Raising the possibility of NASA-launched rockets crashing into offshore oil drilling rigs, Florida officials and environmentalists have asked that US waters off the state's coast be excluded from a five-year, South Atlantic lease sale slated for July 1983.
Some 33 million acres are up for energy exploration, and about one-third of the area is located in the direct flight path of rockets and missiles launched from Kennedy Space Center.
State and environmental officials testifying at a recent public hearing expressed concern pipeline construction, oil spills, and rocket-rig collisions could irreparably harm the state's fisheries, fragile coastal wetlands, endangered marine species, and the state's $17 million tourism industry.
Many who spoke against the leases warned that oil and gas exploration has never taken place before in waters as deep, or in the Gulf Stream currents as strong, as the ones in the proposed tract. They expressed concern over the lack of environmental impact statements.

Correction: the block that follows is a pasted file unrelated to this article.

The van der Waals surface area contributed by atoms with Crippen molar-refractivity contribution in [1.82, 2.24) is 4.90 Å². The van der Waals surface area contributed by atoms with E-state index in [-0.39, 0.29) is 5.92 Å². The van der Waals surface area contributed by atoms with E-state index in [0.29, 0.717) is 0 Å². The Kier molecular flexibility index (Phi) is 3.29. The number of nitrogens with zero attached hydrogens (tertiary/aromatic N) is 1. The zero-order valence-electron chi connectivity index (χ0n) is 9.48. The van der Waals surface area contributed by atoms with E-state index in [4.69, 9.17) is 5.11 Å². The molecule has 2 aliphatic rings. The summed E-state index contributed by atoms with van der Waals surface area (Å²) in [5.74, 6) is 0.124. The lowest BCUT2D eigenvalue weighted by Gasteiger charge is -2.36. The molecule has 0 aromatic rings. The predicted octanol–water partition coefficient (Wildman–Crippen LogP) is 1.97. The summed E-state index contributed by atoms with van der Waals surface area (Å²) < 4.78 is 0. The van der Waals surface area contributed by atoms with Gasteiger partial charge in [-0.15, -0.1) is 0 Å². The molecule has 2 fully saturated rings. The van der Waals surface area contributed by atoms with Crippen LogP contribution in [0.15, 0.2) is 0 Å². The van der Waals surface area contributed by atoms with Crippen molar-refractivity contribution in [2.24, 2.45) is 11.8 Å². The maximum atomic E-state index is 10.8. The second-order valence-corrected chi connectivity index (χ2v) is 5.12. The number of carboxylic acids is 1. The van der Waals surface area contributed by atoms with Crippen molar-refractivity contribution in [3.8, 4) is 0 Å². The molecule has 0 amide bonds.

Interior official Donald Truesdale said impact studies would take place duringm the exploration rather than beforem in order to expedite the normally lengthy leasing process. But when one asked whether a damaging impact report would stop drilling if oil was found during exploration, Mr. Truesdale admitted ''it would be tough to stop a running freight train.''
An Interior study estimates the 33 million-acre tract could contain 228 million barrels of oil and 860 billion cubic feet of natural gas.
In addition to eliminating the Florida-affected tract, options include postponing the lease until studies can be completed in 1985; removing 4 percent of the sale to protect coastal regions particularly sensitive, and removing the area in the flight path of the Kennedy-launched projectiles.
The Interior's own preliminary impact statement assesses most environmental damage as ''short-term'' and ''immediate,'' but also concludes that ''as oil and gas exploration . . . increases, so does the potential for and probability of adverse environmental impacts.''